Lower Manhattan from the High Line © 2012 Rona Dacoscos Macias

The Trailing Edge of Digital Photography. This February, Rona Macias spent a week in NYC and shot pictures from the High Line. The High Line, if you are not familiar with it, is a long and narrow public park built on the site of the historic elevated freight train line. It runs North/South two stories above the streets of Manhattan’s West Side.

High Line, Winter 2012 © Rona D. Macias

I asked her what’s so special about this place?  “From the High Line you can see HOBOKEN! ” writes Rona. “The Statue of Liberty! You are high enough to see architecture from a different level without being inside.”

Hoboken from the High Line (detail) © 2012 Rona Macias

She continues, “Anytime of the day is good, but I was surprised how beautiful the light was in the morning with the mists over the river almost covering up the Lackawanna train station. And, the best part is it’s near Chelsea Market where you can pick up something to eat along the way.”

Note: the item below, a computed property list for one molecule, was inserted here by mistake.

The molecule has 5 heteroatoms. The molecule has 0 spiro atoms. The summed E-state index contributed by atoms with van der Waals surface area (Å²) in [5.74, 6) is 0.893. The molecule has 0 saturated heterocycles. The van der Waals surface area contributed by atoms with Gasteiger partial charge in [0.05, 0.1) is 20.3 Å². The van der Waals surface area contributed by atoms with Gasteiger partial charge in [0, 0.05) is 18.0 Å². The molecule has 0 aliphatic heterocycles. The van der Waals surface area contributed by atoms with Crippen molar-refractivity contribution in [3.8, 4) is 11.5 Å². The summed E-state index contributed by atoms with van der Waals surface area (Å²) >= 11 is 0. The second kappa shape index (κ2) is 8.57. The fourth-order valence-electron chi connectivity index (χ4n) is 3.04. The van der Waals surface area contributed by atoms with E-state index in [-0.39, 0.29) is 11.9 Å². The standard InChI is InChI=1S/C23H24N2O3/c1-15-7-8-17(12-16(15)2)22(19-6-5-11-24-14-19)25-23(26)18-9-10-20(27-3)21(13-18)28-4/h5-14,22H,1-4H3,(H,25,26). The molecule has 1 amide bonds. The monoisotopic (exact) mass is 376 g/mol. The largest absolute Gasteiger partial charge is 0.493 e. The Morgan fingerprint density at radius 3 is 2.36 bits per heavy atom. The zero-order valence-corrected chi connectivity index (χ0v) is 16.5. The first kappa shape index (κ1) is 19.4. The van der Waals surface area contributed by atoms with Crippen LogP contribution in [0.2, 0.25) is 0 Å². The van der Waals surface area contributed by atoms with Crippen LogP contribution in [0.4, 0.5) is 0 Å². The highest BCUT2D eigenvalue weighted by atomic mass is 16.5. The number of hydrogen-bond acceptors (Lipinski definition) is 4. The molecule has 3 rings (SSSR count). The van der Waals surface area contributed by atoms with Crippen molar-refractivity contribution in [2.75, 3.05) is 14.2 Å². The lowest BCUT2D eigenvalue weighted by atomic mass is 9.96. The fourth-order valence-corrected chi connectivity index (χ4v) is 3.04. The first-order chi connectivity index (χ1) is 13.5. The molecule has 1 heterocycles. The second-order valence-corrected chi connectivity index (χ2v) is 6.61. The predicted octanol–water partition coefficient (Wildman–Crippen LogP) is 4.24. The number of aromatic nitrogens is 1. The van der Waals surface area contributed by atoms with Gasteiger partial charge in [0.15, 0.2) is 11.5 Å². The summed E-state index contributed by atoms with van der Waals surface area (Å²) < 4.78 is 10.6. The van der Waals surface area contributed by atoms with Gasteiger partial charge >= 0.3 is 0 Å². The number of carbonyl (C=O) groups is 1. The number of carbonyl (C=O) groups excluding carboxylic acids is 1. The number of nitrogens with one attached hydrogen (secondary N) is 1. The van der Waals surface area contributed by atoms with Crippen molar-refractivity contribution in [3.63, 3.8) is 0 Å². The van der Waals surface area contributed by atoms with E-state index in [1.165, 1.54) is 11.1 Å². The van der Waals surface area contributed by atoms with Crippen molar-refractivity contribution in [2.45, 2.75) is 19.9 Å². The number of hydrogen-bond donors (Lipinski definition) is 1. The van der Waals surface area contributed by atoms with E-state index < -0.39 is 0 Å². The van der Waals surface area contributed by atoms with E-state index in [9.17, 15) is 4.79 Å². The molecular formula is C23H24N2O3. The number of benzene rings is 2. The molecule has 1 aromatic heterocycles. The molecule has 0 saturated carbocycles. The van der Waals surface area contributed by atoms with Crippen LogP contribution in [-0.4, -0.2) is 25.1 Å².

Grand Central Station © 2012 Rona Macias

Naturally, Rona took shots of the Empire State Building and Grand Central Station. She also visited some lesser known sites, like Green-Wood Cemetery in Brooklyn. According to Rona the temple below is the final resting place of German immigrant Charles Feltman. In 1870 Feltman put a sausage in a horizontal roll and invented the Coney Island hot dog. The rest is history.

Tomb of the Inventor of the Hot Dog. ©2012 Rona Macias

Rona recommends searching the web for the latest in tilt-shift photography. Here is one site with over 80 examples and links to tutorials. And amazingly, Rona doesn’t use a pricey camera. Her Canon A1200 HD can be found on Amazon or Best Buy for as little as $80.

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